One of the odder sections of the racel plus what felt like a warning for running on the rainbow road. I might have been tired.

As usual in these races, you end up around groups of people for long periods – the occasional converations around experiences, the day, how things were (some people want to talk about the state they’re in, some, anything but). I’d been going through some slow phases (running out of energy), then picking up – but my frustration was on my feet where it felt like the amount of movement between the outer layers of skin was increasing, and in general my pace was signficantly dropping – the pain was getting to a point where it was making me feel slighty nauseous. This wasn’t going to significantly improve though through dwelling on it and realistically, bailing wasn’t an option without a very expensive taxi, so onwards was the answer – seemingly endless increasingly dark paths through woods, small villages and the like – until I finally reached the final checkpoint at around 1-2am, a small oasis in the dark with the occasional head torches going to and fro, along with cheerful marshall cheering me in.

I spent almost an hour at this checkpoint – not entirely planned, but my feet were a mess and another of the racers had already had their feet taped up earlier by the medics – so I decided to see what I coud get done. Firstly, a few sandwiches and some soup in a tent with 8 other shuddering runners – apart from the feet I wasn’t too bad mentally and seemed to be far more chipper than the others there, just wanted to get on and get done – but some people had a 1000 mile stare on them, some were very cold, a couple of others were actively planning to abandon there. Having topped up on food and drink, I headed in to see the medics – and found people in a far worse state.

The medics were brilliant – basically cleaning my feet, confirming quite how big the blisters were (extending up between the toes, along with bruising around the feet), padding then taping them up with KT tape. It did however, and understandably, take about 45 minutes – two people before me were abandoning due to a leg injury and major energy/sickness problems, and as I got into the tent another racer got into the checkpoint and pretty much collapsed looking like a ghost – and was brought in until he was responsive.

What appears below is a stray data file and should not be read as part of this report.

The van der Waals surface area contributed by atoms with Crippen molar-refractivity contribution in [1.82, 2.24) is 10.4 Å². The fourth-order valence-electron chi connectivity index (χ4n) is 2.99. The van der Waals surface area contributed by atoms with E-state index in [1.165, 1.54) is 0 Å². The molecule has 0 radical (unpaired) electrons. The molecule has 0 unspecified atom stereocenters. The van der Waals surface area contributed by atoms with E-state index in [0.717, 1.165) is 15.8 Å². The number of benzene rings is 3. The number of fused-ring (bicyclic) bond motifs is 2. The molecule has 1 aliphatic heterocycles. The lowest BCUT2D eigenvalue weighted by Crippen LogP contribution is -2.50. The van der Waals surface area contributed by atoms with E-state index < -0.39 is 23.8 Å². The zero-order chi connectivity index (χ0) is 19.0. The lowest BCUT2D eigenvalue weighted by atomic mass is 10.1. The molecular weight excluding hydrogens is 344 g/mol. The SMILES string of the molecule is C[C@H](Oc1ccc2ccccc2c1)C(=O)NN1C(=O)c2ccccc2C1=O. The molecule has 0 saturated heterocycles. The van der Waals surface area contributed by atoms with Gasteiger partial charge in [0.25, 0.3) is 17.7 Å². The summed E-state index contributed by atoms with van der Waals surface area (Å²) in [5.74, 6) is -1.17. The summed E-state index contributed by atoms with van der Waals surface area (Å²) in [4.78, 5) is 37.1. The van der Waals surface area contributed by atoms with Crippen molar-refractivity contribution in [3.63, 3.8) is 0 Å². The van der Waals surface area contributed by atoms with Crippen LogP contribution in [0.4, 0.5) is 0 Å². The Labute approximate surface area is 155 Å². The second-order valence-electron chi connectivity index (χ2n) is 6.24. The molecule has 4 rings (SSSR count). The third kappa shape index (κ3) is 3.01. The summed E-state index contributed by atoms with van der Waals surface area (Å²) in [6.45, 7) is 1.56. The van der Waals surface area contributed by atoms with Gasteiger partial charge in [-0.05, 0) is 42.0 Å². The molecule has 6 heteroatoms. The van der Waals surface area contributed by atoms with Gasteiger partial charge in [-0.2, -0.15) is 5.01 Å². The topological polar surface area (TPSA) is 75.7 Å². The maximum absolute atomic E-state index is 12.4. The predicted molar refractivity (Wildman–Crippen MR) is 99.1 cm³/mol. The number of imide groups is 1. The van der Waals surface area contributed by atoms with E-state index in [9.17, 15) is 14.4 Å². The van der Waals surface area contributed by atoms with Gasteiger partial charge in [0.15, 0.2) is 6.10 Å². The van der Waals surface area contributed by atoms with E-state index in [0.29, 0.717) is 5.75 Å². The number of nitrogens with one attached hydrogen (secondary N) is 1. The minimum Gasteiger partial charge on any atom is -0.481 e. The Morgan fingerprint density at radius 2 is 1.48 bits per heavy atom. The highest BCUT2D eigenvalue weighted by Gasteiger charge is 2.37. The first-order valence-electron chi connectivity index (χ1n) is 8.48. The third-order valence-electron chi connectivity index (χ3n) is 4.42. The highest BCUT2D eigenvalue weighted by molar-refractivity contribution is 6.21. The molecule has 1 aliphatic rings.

Finally – time to leave the final checkpoint! Which I managed to do in completely the wrong direction – they could have done with clearer signs….. I was also significantly cold having not moved much for a while so decided to run as best as I coud, give or take my feet,

The final section of the race was the joker in the pack – we were on top of a ridge, but the path was full of small slippery off-camber ruts – torture with my feet as they were, and I was struggling to remain upright. After an hour or so, finally this section ended, with merely a downhill mudslide on bad feet to contend with…..but in the distance I could see bright lights, which I assumed had to be the finish – and they were.

The only problem is that Race To The Stones doesn’t finish at the Stones – it finishes at a barn near the Stones…… If I’d reached the Stones in the daytime, I believe that were was a photographer who’d get your picture near them before you did the final couple of kilometres – in my case, I found a couple of the runners ahead of me coming the other way, then….a marshall sat next to a traffic cone. A slight anti-climax…..but I knew what to expect. I was back to running well on flatter land at this stage, so put in a final push back down the road, through a field and across the line at around 3am.